CEOs and corporate board members are awash in threat alerts and advice about cyber-risk. None of us can go a day without reading about an enterprise that was attacked or breached by cybercriminals. What’s interesting, though, is that CEOs and corporate directors most often hear about security only in the context of technology.
I’m a cyber technologist at heart, but I encourage them to see cyberthreats as a risk management issue — with an emphasis on management. Yes, technology matters, but it’s only one component of an effective cyber defense.
CEOs can start by considering the business relevance of cyber-risk in their unique enterprise context and then focus on how they work with their leadership team to address the issue. CEOs need to be more than just involved in cyber-risk management. They need to engage personally. Board members should follow this advice as well. They all need to engage more to understand the business risk management issues.
To be an effective cyber-committed CEO or corporate director, you should roll up your sleeves, shoulder-to-shoulder with your chief information security officer (CISO), and assess the business risk in business terms. CISOs can help make this happen. It requires a partnership — and that partnership is needed right now.
In a recent Accenture research study conducted among 2,000 security executives across 12 industries and 15 countries, 70% of the respondents agreed that "cybersecurity at our organization is a board-level concern and supported by our highest-level executives." While this top-level concern is encouraging, especially considering what’s at stake, how do you create a cyber-committed CEO and board? CEOs and boards should do these three key things:
- Capture the strategic picture of cybersecurity in the business.
- Speak the language of business impact in all cybersecurity communications.
- Build "muscle memory" for threat response at the CEO and board level.
To get a strategic picture of cybersecurity in the business, management should address four key elements in the enterprise.
- What are the threats to our most important lines of business — and how are they changing?
- What are we doing in response, and how effective is it?
- What are the strategic options and initiatives across our business? What are we doing to manage the risks they pose?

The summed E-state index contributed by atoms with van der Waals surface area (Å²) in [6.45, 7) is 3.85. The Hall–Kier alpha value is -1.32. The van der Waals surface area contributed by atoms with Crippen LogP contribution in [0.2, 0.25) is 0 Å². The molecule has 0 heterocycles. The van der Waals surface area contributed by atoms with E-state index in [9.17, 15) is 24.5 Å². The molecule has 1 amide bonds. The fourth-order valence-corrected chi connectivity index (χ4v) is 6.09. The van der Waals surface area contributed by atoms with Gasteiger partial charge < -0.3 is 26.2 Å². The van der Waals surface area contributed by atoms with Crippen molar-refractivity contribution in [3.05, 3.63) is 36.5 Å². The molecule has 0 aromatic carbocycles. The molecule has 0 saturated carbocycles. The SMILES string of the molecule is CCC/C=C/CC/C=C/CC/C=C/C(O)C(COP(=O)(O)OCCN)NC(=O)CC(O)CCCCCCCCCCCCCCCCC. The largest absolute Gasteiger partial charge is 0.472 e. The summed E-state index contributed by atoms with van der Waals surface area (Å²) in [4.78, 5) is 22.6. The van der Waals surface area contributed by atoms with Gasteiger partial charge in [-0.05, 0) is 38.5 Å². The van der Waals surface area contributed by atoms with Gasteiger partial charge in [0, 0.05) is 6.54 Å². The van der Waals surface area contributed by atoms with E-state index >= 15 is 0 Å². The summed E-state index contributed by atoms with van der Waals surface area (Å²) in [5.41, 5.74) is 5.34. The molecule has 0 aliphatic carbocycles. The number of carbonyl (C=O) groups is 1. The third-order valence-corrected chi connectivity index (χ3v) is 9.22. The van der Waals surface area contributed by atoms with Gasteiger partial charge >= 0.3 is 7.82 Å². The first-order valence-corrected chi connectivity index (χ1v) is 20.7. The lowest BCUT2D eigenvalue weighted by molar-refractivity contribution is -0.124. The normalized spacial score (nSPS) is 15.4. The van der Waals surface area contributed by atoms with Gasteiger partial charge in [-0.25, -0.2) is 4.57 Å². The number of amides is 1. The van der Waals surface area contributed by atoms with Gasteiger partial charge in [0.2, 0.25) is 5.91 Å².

- What are the remaining risks, and what do we need to do about them?
These four elements need to arrive at a critical conclusion: What decisions or actions are we requesting from the board? The key is to focus on threats that create real risks for the business.
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My second principle for CEOs and boards is to make sure everyone addressing cyber-risk issues speaks the language of the business. Use of technical jargon can stymie your alignment and the effectiveness of your cyber defense.
Accenture research shows that only one-third of cybersecurity executives believe their organizations effectively monitor business-relevant threats. I believe that’s due in large part to inadequate communication and understanding of what makes a threat business-relevant from the start.
Most CEOs and boards receive scorecards and updates regarding cyber-risk, but are they tabulating the number of software patches installed (a technology hygiene metric) or addressing the larger business issue? Do we have business integrity in our foundational IT systems?
Although IT management metrics often report in technology terms, I believe CEO- and board-level cyber-defense scorecards and metrics need to be business-relevant, as do the explanation and communication of what they reveal.
Effective communications on cyber-risk for the CEO and board should address risk management issues such as: Can the business protect online customers so they continue to buy? Can we safeguard our most important assets such as contracts, pricing sheets, and M&A data? Can we prevent employees stealing from the company? Can we protect our intellectual property from the devastating impact its theft would have on business goals?
We often make significant investments in IT audits. We read the reports on the vulnerabilities that are revealed but fail to communicate and convey the impact for the business. That approach renders a meaningful response by the CEO and the board next to impossible. It also makes the eyes of CEOs and board members glaze over as they try to assess what the CISO is reporting to them. The lesson here is to report on business risk and potential business impact on all cybersecurity matters.
Finally, an engaged CEO and board are a prepared CEO and board. As with any team sport — an enterprise cyber defense is a team effort where the CEO must be a player-coach — you have to practice and prepare for game day. I advise CEOs and boards to build "muscle memory" for threat response. To do this, CEOs and boards should get hands-on in cybersecurity crisis drills, simulations, and tabletop exercises. There may be no better way to establish the business relevance of cybersecurity than to drill, review, and, drill again.
The benefits here are threefold. First, the CEO and board get a sense of what can go wrong. Second, everyone involved gets a sense of the breadth and scope of the cyber-risk issue. Third, there is a clear focus on what the CEO’s role is in shepherding the company through a cyber crisis and where the board will need to participate.
CEOs are comfortable with risk: They manage risk all the time. They understand how to deal with financial risk, regulatory risk, and fraud. Cyber-risk may be new and novel, but CEOs shouldn’t be uncomfortable managing it. The CISO can help: Think business relevance. Speak in business terms. And practice and prepare. The efforts will pay off with an engaged and cyber-committed CEO and board.